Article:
“We must come together as a community to make sure that we are well equipped to build trust in our state with all residents to ensure we have a robust account of everyone in our region, especially those hard to count communities who often get left behind. Community organizations are best equipped to talk with members within their communities in culturally competent language, and this will be how we lead by following the leadership of our trusted community partners. I’m excited to work immigrant rights groups, unions and worker organizations, small businesses and with the Mayor, County, and philanthropic organizations who are ready to do the work of combating bigotry and fear to ensure every one of our residents is counted,” said Councilmember Teresa Mosqueda (Position 8, Citywide).
“We are pleased to know that our City, County and local philanthropy are committed to an informed and accurate 2020 Census, because if our communities are not fully counted in the 2020 Census, we will miss out on investments, resources and representation that we need and deserve. But we can only do this in a real partnership that recognizes and works together to overcome our community’s fears and barriers to participate in the Census. This fund is a good example of a good partnership,” said Estela Ortega, Executive Director of El Centro de la Raza.
The Regional Census Fund will help community-based organizations conduct outreach to historically undercounted populations, such as: communities of color; immigrants and refugees; young children; Native communities; LGBTQ people; renters; students; and people experiencing homelessness. This is the first time the United States decennial Census will be administered primarily online, leading to further challenges in counting under-resourced communities.
Applications for the Regional Census Fund will go live in the coming weeks. Funds will be available in summer 2019, and will be administered by Seattle Foundation.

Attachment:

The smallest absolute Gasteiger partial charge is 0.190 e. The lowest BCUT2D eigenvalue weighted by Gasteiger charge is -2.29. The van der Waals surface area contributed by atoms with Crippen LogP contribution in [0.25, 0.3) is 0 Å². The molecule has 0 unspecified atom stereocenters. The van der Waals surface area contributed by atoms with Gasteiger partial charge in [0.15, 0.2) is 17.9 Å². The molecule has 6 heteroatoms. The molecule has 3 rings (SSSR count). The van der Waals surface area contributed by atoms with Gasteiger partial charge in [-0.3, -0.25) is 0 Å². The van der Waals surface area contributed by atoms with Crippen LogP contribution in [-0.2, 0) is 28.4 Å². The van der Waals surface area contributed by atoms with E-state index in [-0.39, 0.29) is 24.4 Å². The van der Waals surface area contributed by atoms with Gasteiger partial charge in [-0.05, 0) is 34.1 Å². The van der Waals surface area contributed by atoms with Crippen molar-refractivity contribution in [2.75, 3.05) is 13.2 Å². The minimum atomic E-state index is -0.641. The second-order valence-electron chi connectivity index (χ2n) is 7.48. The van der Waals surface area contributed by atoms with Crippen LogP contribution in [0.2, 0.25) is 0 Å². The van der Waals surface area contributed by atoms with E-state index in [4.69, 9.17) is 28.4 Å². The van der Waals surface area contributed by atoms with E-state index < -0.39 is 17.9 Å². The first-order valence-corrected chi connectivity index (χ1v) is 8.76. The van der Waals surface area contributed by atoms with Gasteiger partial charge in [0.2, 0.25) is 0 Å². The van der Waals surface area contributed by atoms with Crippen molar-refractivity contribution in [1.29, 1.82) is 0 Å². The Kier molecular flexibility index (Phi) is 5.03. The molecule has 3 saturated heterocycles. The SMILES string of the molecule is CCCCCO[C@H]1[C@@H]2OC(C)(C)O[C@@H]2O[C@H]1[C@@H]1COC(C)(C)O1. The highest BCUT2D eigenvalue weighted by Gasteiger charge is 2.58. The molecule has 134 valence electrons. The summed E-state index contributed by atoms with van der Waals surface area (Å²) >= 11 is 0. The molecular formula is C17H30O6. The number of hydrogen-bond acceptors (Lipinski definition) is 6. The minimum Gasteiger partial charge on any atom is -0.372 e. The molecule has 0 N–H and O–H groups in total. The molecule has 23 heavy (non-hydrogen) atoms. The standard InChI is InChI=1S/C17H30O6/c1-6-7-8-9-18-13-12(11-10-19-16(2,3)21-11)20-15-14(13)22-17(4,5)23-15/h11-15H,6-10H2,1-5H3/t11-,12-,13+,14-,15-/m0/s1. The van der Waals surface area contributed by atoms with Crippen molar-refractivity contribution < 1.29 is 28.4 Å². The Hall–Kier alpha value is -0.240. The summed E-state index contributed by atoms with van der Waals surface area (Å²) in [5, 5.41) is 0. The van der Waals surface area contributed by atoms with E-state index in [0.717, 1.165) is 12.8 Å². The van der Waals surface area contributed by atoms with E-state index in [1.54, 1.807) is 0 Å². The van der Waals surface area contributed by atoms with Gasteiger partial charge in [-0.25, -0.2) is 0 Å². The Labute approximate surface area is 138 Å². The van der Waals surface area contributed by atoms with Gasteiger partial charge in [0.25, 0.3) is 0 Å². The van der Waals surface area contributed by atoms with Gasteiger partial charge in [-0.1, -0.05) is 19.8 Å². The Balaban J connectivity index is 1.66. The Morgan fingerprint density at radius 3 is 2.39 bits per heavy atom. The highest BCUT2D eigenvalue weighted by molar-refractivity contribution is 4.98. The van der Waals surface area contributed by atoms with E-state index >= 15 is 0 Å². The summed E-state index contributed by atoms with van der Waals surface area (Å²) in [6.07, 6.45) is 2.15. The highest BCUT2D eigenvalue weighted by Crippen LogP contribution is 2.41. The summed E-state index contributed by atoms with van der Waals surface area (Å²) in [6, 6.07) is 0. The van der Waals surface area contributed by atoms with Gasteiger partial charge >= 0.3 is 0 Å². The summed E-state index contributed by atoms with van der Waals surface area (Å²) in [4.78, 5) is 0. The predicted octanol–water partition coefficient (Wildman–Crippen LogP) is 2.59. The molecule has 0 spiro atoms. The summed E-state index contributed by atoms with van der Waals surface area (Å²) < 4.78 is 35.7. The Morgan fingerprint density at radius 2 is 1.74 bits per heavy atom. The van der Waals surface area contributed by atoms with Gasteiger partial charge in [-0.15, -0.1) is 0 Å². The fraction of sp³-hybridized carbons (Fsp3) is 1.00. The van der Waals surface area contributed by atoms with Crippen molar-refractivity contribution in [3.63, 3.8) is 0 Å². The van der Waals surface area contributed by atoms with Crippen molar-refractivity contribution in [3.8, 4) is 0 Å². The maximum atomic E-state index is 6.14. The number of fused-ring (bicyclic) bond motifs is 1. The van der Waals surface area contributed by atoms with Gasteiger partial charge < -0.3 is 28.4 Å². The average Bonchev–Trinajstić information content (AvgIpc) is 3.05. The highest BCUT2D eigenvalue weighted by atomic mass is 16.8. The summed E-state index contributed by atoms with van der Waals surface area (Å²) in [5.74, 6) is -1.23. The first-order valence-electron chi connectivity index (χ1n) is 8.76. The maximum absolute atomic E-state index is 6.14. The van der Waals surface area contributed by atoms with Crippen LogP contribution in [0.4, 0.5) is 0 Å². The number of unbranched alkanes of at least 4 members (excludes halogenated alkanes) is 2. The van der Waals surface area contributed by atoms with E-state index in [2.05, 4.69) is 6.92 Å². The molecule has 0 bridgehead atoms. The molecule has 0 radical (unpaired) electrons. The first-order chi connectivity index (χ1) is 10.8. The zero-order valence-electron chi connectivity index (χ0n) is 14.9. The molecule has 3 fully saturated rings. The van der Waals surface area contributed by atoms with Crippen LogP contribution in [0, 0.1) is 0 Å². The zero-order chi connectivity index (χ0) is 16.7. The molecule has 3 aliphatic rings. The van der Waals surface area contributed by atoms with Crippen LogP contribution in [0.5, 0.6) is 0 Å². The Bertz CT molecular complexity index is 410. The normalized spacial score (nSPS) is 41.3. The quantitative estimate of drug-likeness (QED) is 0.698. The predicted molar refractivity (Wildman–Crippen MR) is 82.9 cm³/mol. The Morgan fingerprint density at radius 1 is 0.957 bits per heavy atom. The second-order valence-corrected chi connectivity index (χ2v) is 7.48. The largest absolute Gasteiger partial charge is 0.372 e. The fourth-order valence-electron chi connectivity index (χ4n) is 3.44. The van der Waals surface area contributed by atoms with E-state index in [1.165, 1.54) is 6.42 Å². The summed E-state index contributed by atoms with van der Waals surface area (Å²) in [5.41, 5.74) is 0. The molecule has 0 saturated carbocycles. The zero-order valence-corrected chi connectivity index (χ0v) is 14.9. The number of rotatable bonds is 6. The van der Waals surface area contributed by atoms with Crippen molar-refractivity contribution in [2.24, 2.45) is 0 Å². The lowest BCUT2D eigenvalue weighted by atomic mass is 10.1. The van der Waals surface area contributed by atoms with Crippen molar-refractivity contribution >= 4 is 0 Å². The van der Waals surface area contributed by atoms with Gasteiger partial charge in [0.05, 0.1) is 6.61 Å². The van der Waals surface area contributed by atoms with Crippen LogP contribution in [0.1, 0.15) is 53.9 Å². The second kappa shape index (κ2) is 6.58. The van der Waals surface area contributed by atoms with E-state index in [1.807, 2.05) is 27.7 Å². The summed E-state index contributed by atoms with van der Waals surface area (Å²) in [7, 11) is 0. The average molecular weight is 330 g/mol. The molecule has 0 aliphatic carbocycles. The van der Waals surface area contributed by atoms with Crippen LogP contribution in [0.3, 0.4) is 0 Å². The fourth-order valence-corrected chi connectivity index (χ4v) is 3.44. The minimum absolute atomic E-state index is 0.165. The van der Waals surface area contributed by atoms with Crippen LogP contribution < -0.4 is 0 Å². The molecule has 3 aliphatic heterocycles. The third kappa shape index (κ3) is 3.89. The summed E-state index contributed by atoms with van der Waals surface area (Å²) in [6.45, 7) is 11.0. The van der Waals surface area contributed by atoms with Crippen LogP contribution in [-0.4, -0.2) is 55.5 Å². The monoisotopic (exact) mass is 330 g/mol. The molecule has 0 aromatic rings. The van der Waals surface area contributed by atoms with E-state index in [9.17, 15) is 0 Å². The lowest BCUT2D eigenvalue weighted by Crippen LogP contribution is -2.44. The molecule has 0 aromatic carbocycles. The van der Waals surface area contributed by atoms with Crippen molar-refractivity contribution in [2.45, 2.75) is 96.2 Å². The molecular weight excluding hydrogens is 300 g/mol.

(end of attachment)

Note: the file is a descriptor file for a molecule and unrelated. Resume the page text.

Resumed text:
Due to institutional neglect and other systemic issues, each of these populations has a historically low participation rate in the Census. Because the federal government uses Census results to allocate billions in federal funding, incomplete counts could result in these same populations receiving less federal funding for programs that our families and communities rely on, including Head Start, Supplemental Nutrition Assistance Program (SNAP), Medicare, and Medicaid.
Funding isn’t the only issue at stake for Washington communities. Census results also determine federal representation for states; the 2010 Census resulted in an additional Congressional seat for Washington State.
Given the role of the 2020 Census in critical federal funding allocations, ensuring a complete, safe, and fair Census is a significant priority for local government and the philanthropic sector. Seattle Foundation is one of many foundations across the nation contributing financial resources, voice, and expertise to nonprofits and others working to ensure the Census is carried out properly.
Immigrants account for 22 percent of King County’s population, with 27 percent of King County residents speaking a language other than English at home. King County’s immigrant population grew 74 percent between 2000 and 2017. Additionally, King County has recently hit a new immigration milestone, as now more than half a million residents are foreign-born.